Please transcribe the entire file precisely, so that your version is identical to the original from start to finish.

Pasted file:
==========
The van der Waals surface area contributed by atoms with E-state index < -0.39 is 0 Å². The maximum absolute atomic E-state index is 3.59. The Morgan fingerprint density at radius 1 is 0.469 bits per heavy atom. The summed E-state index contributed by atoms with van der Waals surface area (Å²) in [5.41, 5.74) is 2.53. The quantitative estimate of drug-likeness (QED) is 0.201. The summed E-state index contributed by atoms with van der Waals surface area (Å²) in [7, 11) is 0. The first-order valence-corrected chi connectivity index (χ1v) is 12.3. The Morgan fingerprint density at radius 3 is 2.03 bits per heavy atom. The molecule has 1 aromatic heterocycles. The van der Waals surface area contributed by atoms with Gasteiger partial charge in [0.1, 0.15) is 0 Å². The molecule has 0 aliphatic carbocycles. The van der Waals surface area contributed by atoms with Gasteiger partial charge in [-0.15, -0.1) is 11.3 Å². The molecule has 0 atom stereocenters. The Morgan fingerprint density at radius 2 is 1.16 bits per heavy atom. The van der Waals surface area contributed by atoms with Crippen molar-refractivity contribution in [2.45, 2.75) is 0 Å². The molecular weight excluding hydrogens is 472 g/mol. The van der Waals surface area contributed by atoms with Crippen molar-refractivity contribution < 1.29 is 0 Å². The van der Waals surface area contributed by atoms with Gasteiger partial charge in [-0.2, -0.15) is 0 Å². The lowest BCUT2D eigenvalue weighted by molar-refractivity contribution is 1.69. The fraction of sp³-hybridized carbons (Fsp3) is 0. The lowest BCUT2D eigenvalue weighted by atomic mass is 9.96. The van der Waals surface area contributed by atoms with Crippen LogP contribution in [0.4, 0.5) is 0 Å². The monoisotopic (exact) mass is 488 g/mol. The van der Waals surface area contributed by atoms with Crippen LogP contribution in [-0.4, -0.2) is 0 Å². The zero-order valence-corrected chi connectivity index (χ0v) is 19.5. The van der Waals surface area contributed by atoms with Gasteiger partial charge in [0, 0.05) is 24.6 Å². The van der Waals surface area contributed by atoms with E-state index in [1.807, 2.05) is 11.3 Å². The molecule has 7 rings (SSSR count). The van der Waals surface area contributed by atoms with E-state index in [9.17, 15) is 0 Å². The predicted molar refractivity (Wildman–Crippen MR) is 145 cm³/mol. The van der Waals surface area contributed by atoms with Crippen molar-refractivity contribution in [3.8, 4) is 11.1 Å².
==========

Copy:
The van der Waals surface area contributed by atoms with E-state index < -0.39 is 0 Å². The maximum absolute atomic E-state index is 3.59. The Morgan fingerprint density at radius 1 is 0.469 bits per heavy atom. The summed E-state index contributed by atoms with van der Waals surface area (Å²) in [5.41, 5.74) is 2.53. The quantitative estimate of drug-likeness (QED) is 0.201. The summed E-state index contributed by atoms with van der Waals surface area (Å²) in [7, 11) is 0. The first-order valence-corrected chi connectivity index (χ1v) is 12.3. The Morgan fingerprint density at radius 3 is 2.03 bits per heavy atom. The molecule has 1 aromatic heterocycles. The van der Waals surface area contributed by atoms with Gasteiger partial charge in [0.1, 0.15) is 0 Å². The molecule has 0 aliphatic carbocycles. The van der Waals surface area contributed by atoms with Gasteiger partial charge in [-0.15, -0.1) is 11.3 Å². The molecule has 0 atom stereocenters. The Morgan fingerprint density at radius 2 is 1.16 bits per heavy atom. The van der Waals surface area contributed by atoms with Crippen molar-refractivity contribution in [2.45, 2.75) is 0 Å². The molecular weight excluding hydrogens is 472 g/mol. The van der Waals surface area contributed by atoms with Crippen molar-refractivity contribution < 1.29 is 0 Å². The van der Waals surface area contributed by atoms with Gasteiger partial charge in [-0.2, -0.15) is 0 Å². The lowest BCUT2D eigenvalue weighted by molar-refractivity contribution is 1.69. The fraction of sp³-hybridized carbons (Fsp3) is 0. The lowest BCUT2D eigenvalue weighted by atomic mass is 9.96. The van der Waals surface area contributed by atoms with Crippen LogP contribution in [0.4, 0.5) is 0 Å². The monoisotopic (exact) mass is 488 g/mol. The van der Waals surface area contributed by atoms with Crippen LogP contribution in [-0.4, -0.2) is 0 Å². The zero-order valence-corrected chi connectivity index (χ0v) is 19.5. The van der Waals surface area contributed by atoms with Gasteiger partial charge in [0, 0.05) is 24.6 Å². The van der Waals surface area contributed by atoms with E-state index in [1.807, 2.05) is 11.3 Å². The molecule has 7 rings (SSSR count). The van der Waals surface area contributed by atoms with E-state index in [9.17, 15) is 0 Å². The predicted molar refractivity (Wildman–Crippen MR) is 145 cm³/mol. The van der Waals surface area contributed by atoms with Crippen molar-refractivity contribution in [3.8, 4) is 11.1 Å².